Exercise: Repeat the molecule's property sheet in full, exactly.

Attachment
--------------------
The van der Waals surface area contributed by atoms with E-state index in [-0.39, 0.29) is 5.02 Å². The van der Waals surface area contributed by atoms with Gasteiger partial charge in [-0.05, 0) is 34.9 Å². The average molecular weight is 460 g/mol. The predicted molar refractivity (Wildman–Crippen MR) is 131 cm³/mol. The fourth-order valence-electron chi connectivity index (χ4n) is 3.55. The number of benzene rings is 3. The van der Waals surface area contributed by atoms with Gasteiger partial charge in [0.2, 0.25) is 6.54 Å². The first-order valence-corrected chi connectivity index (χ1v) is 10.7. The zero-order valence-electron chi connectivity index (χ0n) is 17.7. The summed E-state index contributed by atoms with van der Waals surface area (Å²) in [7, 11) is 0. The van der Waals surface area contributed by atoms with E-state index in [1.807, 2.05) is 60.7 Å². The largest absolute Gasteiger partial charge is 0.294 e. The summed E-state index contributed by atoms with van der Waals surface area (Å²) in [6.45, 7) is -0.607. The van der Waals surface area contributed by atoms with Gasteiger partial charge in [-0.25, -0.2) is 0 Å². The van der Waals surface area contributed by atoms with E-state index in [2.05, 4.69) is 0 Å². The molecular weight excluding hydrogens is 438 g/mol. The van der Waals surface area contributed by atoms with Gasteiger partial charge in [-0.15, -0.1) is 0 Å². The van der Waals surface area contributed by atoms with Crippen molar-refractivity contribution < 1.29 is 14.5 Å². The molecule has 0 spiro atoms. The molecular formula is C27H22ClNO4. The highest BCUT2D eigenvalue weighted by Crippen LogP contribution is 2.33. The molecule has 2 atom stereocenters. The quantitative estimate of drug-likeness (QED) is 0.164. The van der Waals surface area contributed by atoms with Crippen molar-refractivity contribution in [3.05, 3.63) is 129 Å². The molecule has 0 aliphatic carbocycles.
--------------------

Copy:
The van der Waals surface area contributed by atoms with E-state index in [-0.39, 0.29) is 5.02 Å². The van der Waals surface area contributed by atoms with Gasteiger partial charge in [-0.05, 0) is 34.9 Å². The average molecular weight is 460 g/mol. The predicted molar refractivity (Wildman–Crippen MR) is 131 cm³/mol. The fourth-order valence-electron chi connectivity index (χ4n) is 3.55. The number of benzene rings is 3. The van der Waals surface area contributed by atoms with Gasteiger partial charge in [0.2, 0.25) is 6.54 Å². The first-order valence-corrected chi connectivity index (χ1v) is 10.7. The zero-order valence-electron chi connectivity index (χ0n) is 17.7. The summed E-state index contributed by atoms with van der Waals surface area (Å²) in [7, 11) is 0. The van der Waals surface area contributed by atoms with E-state index in [1.807, 2.05) is 60.7 Å². The largest absolute Gasteiger partial charge is 0.294 e. The summed E-state index contributed by atoms with van der Waals surface area (Å²) in [6.45, 7) is -0.607. The van der Waals surface area contributed by atoms with Gasteiger partial charge in [-0.25, -0.2) is 0 Å². The van der Waals surface area contributed by atoms with E-state index in [2.05, 4.69) is 0 Å². The molecular weight excluding hydrogens is 438 g/mol. The van der Waals surface area contributed by atoms with Gasteiger partial charge in [-0.15, -0.1) is 0 Å². The van der Waals surface area contributed by atoms with Crippen molar-refractivity contribution < 1.29 is 14.5 Å². The molecule has 0 spiro atoms. The molecular formula is C27H22ClNO4. The highest BCUT2D eigenvalue weighted by Crippen LogP contribution is 2.33. The molecule has 2 atom stereocenters. The quantitative estimate of drug-likeness (QED) is 0.164. The van der Waals surface area contributed by atoms with Crippen molar-refractivity contribution in [3.05, 3.63) is 129 Å². The molecule has 0 aliphatic carbocycles.